Lessons for employers from a visa applicant’s unfair termination

By Heather Collins

9 March 2021

As immigration and visa specialists, we recently provided independent expert witness advice to the Employment Relations Authority on the case of Dilshaad Gill v Restaurant Brands Limited (RBL), where complex communications issues led to a finding of unjustified dismissal.

Applicant Mr Gill was employed by respondent RBL on a permanent basis in Johnsonville, Wellington from 2017 to 2019 as an Assistant Restaurant General Manager. RBL currently operates and owns the master franchising rights for the Carl’s Jr., KFC, Pizza Hut, and Taco Bell brands in New Zealand.

Given his work visa would expire in March 2019, Mr Gill emailed RBL in November 2018 to request documents in support of an essential skills work visa application. Mr Gill was under the belief that RBL would continue to support him in respect of his visa application and his employment: communications led Mr Gill to believe that RBL were following a process to assist him. In February, however, Mr Gill learned that he was unsuccessful in the recruitment round undertaken for his role. He was advised by RBL that his job was offered to a New Zealand citizen and therefore RBL could not support his application for a new work visa. Mr Gill took this as notice of his (unjust) dismissal on 14 February 2019.

It is clear from the wider details of this case that both parties had conflicting views about what they were discussing in regard to Mr Gill’s employment. Mr Gill saw himself as a permanent employee; applying for his visa with RBL’s support, and re-applying for his role, were a formality (as emails from RBL suggested). RBL, however, understood his need for a new visa but did not regard that as imposing any responsibility on them in terms of supporting his new work visa application. They believed they were obligated to appoint a New Zealand citizen if they could, hence the recruitment process.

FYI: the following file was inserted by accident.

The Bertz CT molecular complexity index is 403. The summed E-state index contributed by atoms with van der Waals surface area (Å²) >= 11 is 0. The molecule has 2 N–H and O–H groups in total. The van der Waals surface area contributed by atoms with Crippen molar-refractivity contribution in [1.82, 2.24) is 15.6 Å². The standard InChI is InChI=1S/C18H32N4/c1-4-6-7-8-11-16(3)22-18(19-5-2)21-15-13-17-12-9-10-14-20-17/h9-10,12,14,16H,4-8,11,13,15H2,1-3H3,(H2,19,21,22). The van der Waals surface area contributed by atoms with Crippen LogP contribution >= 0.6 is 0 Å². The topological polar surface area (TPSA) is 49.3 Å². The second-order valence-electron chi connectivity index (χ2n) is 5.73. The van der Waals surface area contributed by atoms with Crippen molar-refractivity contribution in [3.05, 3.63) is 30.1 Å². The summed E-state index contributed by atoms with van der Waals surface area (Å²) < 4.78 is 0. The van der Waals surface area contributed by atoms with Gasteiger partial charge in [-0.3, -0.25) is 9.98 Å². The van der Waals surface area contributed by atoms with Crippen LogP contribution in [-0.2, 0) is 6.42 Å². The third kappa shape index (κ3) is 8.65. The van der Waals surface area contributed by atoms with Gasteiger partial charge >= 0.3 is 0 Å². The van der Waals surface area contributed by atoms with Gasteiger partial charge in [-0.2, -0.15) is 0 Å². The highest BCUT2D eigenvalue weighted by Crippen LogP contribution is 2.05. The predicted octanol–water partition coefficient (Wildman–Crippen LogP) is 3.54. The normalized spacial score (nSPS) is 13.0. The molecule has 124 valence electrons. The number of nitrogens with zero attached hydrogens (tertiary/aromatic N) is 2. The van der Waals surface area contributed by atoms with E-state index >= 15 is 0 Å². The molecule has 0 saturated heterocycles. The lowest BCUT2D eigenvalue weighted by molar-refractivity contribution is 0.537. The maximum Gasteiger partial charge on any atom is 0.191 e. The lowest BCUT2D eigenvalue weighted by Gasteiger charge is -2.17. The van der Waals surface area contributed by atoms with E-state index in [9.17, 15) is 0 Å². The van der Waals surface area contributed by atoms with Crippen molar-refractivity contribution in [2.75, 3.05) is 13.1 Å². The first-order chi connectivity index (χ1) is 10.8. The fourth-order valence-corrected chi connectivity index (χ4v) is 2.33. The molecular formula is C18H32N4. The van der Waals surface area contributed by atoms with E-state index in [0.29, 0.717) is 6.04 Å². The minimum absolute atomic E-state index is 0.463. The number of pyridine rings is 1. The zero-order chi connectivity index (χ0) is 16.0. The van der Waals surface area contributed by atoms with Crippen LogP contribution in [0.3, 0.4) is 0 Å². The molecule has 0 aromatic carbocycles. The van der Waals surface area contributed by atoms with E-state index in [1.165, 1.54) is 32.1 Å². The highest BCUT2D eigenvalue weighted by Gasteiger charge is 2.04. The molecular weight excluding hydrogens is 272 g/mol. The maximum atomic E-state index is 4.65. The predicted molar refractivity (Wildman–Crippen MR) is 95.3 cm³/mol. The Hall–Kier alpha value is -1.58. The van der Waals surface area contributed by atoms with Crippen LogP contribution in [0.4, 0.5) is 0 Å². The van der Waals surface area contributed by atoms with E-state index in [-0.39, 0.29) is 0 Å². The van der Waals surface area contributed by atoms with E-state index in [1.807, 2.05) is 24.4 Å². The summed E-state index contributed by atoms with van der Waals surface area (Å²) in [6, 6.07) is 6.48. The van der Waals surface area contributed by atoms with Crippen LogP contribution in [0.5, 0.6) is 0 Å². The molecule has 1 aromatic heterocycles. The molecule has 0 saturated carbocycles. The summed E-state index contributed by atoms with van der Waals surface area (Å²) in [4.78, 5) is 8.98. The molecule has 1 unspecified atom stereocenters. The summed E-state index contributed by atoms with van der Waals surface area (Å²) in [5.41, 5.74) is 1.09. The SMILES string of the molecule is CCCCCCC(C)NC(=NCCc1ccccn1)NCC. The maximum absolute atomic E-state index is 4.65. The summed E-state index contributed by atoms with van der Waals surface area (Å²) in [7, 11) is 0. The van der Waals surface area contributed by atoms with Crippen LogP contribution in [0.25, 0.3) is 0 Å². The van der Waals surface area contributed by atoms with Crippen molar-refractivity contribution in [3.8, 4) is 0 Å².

The Authority determined the case in favour of Mr Gill and ordered RBL pay a sum of $18,000 for hurt and humiliation.

The lessons from the findings of this case are clear:

  • A positive duty falls on the employer to be clear with their communications and to act in good faith (as per Section 4 of the Employment Act).
  • Employers must let their staff know as early as possible that they are not intending to support visa applications (and why).
  • In these circumstances, employing a replacement pre-emptively (and unfairly) dismisses a current employee from their role.
  • Even if an employer believes an employee will be unsuccessful in a visa application, they are obligated to discuss the situation with the employee.
  • Advertising for a position should only occur when it is certain the role will be vacated appropriately.
  • It is not ethical to predetermine the outcome of a visa matter and guess the outcome. This only disadvantages employees.
  • Seek visa and employment advice early to avoid financial and emotional impact.

Get professional advice

The laws surrounding employment and immigration move quickly, and are designed to protect both employees and employers.

Get in touch with us at Pitt & Moore Lawyers for professional advice that will give you peace of mind.

How Pitt & Moore can help

What sets us apart is that we are experts not only in employment law, but also in each step of the immigration process. This means that we can advise on all immigration/visa-related issues as well as employment issues.

Talk to us

We can ensure that you receive comprehensive legal advice on all aspects applicable to your particular circumstances. Feel free to contact Elly Fleming or any other member of our Employment and Immigration team.

Disclaimer: The information contained in this publication is of a general nature and is not intended as legal advice. It is important that you seek legal advice that is specific to your circumstances.

Heather Collins

Position: Associate
Email: heather.collins@pittandmoore.co.nz
DDI: +64 3 545 6702

Topics: All Select